Belle Meadow Farm, Tuscaloosa
The Makers: Andrew and Laurie Beth Kesterson
Andrew and Laurie Beth Kesterson both grew up near farms, but neither seriously considered tilling the soil for a living.
“I’m originally from Texas,” Andrew says. “My mother always planted a small garden and we had some relatives in Iowa that owned a farm, but I wasn’t especially interested in it.” And although Laurie Beth’s grandfather lived on a farm a few miles south of Tuscaloosa, “I grew up in town,” she says.
Now, as owners and operators of Belle Meadow Farm, the former city kids tend rows of okra, tomatoes, potatoes, eggplants, watermelons and more – and sell their organically grown produce, herbs, fruits and flowers to customers and restaurants in Tuscaloosa and Birmingham.
The future farmers met while attending the University of Alabama. “I graduated with a history degree in 2011,” Andrew says. “At first I thought about going after my master’s and eventually a Ph.D., but that wasn’t a good time to try to get a job with a liberal arts degree. And I had always been interested in organic gardening, growing vegetables while going to school.”
Meanwhile, Laurie Beth, who had earned a degree in psychology, worked at a baby clothing boutique in Northport. “I was still going down to my family’s farm,” she says. “My grandfather, Daddy Bo, died in 1995, but my uncle, Al, lived there and kept up the property.”
So a year after college, Andrew and Laurie Beth left academia for agriculture, joining her uncle on the farm. “He showed us how to work the tractor and the other implements,” Andrew says. “We put in some watermelons, green beans and a bunch of okra. Anything we could plant for seed. That crop was pretty successful, and then things really started coming together for us.”
As the couple were harvesting their first crops, the Tuscaloosa River Market opened a farmers’ market on the banks of the Black Warrior River. “A lot of the older farmers didn’t like the new place, so they moved to a market in Northport,” Andrew says. “That was lucky for us, because when we arrived, we offered some of the only organically grown produce in the place.”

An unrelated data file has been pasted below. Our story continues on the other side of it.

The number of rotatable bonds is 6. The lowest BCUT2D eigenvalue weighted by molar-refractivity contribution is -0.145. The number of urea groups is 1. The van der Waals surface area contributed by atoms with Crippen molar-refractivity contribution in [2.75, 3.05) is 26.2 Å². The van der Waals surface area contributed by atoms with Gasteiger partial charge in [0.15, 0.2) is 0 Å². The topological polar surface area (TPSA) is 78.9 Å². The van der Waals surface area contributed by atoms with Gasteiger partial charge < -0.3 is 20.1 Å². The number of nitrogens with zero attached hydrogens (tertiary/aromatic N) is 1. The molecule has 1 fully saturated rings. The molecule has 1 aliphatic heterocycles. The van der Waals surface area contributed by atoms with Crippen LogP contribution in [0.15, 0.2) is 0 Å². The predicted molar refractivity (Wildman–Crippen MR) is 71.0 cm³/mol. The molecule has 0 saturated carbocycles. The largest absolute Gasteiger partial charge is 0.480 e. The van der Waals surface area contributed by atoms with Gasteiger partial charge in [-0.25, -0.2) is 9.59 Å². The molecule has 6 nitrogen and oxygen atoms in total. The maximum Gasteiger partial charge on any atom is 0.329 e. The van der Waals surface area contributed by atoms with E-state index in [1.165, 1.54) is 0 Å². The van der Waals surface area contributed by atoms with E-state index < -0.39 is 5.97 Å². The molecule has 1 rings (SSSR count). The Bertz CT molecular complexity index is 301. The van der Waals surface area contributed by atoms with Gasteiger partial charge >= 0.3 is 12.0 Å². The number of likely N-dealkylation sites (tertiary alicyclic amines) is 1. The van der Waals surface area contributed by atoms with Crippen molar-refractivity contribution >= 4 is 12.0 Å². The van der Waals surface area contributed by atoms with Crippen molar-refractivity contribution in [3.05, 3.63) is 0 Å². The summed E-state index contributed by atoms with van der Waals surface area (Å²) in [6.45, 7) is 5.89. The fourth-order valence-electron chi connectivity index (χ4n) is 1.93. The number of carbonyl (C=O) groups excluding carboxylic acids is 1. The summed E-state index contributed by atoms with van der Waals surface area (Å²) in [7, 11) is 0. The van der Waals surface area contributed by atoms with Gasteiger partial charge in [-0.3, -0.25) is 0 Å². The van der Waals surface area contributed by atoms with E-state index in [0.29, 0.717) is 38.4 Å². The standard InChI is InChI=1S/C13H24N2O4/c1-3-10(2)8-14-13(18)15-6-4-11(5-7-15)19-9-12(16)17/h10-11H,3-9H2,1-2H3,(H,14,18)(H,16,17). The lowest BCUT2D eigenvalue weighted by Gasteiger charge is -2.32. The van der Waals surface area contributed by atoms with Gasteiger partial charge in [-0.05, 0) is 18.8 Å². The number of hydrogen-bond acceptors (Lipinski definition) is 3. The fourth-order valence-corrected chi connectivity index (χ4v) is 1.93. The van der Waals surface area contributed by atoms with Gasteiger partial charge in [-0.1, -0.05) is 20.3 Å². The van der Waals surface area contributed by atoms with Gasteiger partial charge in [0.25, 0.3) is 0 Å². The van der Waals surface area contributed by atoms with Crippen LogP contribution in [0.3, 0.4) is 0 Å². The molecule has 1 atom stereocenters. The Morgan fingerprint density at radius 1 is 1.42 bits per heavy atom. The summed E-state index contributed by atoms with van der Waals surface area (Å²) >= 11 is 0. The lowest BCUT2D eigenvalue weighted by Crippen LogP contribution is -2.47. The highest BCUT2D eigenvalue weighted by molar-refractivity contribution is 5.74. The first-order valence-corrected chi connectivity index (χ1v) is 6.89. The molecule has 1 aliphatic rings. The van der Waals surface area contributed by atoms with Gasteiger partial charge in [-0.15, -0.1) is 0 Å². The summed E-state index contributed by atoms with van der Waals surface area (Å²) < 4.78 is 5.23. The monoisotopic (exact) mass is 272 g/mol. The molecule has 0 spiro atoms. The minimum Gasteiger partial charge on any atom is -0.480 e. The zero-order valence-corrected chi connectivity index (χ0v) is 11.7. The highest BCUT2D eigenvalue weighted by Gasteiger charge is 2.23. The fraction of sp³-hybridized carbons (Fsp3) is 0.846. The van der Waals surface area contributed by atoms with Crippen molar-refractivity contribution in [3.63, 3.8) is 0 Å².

Word got out about the young couple with the fresh produce, and soon their Belle Meadow booth was a popular spot at the farmers’ market, with folks from around the area stopping by to check out the latest seasonal offerings. That success prompted Andrew to contact Birmingham restaurateur and chef Frank Stitt about Belle Meadow’s products.
“Chef Stitt is very passionate about growing using organic methods, and graciously accepted us as a vendor,” Andrew says. “His restaurants – Highlands, Bottega and Chez Fonfon – were the first places that we sold to in Birmingham,” Andrew says. “Now we work with about 10 restaurants in Birmingham and Tuscaloosa.”
As Andrew cultivates the crops on about a dozen acres and in a greenhouse, Laurie Beth runs the farm’s Community Supported Agriculture (CSA) program. “CSA participants become members in the farm for portions of a growing season, and get a weekly share of the fresh produce, fruits and more,” she says. “They can pick up there at the River Market or Cravings Grocery store in Tuscaloosa.”
The program helps bring customers closer to the cultivators, while also giving the farm a financial cushion when it’s time to plant new crops, Andrew explains. “It helps when we go through crop transitions from one season to another,” he says. “Farming is more than just planting and picking. It can be pretty challenging, but it’s also very rewarding – even if you didn’t grow up doing it.”
The Product: Organically grown produce including potatoes, corn, squash, okra, eggplant and tomatoes, as well as herbs such as dill, and sunflowers.
Take Home: A weekly CSA “full share” box of the farm’s seasonal produce grown from Aug. 2 to Oct. 4 (about 10 weeks), $250.
Belle Meadow Farm, 1085 Belle Meadow Loop Road, Tuscaloosa, AL 35405
Tuscaloosa River Market Farmers’ Market, 1900 Jack Warner Parkway
Tuscaloosa, AL 35401 (Tuesday and Saturday from 7 a.m. to noon)